and has put mental health on the policy agenda (WHO, 2008b). Many countries have developed or revised their policies, programs, and legislation related to these disorders. Despite this, as will be discussed in further detail, the treatment gap is tremendous and the resources provided to tackle the huge combined burden of MNS disorders, not just mental health, are insufficient. The “rich” countries such as the United States and England have roughly 200 times more psychiatrists than most countries in Africa. This ratio is even worse when looking at the enrollment of the medical professionals such as psychiatric nurses and clinical psychologists. To add to these challenges, within each country mental health professionals are concentrated in urban areas, where a minority of the population lives. In addition, health professionals are increasingly working in the private sector, resulting in decreased access for a significant proportion of the populations.
Many neurological disorders remain undiagnosed because of the limited diagnostic facilities at health centers, which is even worse in the rural places where the majority of the patients reside. Often much-needed drugs are in short supply or are too expensive to purchase. In the end, the patients and their families prefer to stay at home or revert to readily available and accessible remedies within their communities. For many in sub-Saharan Africa, this means relying on traditional healers for health care. These providers are more accessible than mental, neurological, or substance use disorder specialists, and they frequently provide continuity of care and social support for patients. An estimated 60–80 percent of individuals with mental disorders in developing countries first seek care through traditional healers (Abbo et al., 2008). Despite the widespread use of traditional healers in sub-Saharan Africa, there is no standard of care and there is little evidence from which to assess its effectiveness. As a result, there is an ongoing debate about whether traditional healers should be recognized as part of the healthcare delivery system, and, if so, how they could be more formally integrated into the healthcare delivery system.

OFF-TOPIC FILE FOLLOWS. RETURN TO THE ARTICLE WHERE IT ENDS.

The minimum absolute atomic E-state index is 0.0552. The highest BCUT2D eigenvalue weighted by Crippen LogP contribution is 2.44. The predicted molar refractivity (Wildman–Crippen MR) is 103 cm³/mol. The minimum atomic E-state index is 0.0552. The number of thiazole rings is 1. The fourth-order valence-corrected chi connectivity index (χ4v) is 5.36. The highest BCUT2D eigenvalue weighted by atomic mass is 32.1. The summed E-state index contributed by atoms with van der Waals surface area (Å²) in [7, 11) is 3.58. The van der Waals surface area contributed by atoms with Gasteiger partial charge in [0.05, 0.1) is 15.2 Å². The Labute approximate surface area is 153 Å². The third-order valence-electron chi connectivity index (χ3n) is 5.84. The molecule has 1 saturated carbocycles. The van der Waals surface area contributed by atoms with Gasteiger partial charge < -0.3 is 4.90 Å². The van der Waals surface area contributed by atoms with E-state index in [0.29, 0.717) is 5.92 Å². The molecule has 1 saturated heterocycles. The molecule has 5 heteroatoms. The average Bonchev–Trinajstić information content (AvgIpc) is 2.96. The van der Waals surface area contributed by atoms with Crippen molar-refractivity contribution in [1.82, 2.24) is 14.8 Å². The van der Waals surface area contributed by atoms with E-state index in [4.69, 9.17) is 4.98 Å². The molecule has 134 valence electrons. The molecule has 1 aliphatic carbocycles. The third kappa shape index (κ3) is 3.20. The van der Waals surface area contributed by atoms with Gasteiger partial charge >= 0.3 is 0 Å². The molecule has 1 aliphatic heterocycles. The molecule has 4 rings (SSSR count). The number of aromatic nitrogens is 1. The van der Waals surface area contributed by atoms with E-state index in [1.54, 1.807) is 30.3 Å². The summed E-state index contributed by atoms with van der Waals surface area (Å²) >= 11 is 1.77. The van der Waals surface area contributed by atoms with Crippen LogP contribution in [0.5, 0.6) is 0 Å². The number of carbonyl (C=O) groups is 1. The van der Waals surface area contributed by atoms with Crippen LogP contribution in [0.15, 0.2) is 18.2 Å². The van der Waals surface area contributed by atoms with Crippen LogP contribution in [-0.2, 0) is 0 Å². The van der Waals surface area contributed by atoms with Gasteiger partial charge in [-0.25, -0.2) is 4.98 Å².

Other solutions to the human resource shortfalls are also being addressed. One suggestion is to use “task shifting,” which transfers a range of medical tasks, where appropriate, from more expensive and specialized medical workers to people with shorter training and therefore a much lower cost in the health system. Many workshop participants believe this approach makes more efficient use of the human resources that are available in the health system and is one way of closing the mental health treatment gap. However, without the political will of governments and the support of international donor communities, adequate resources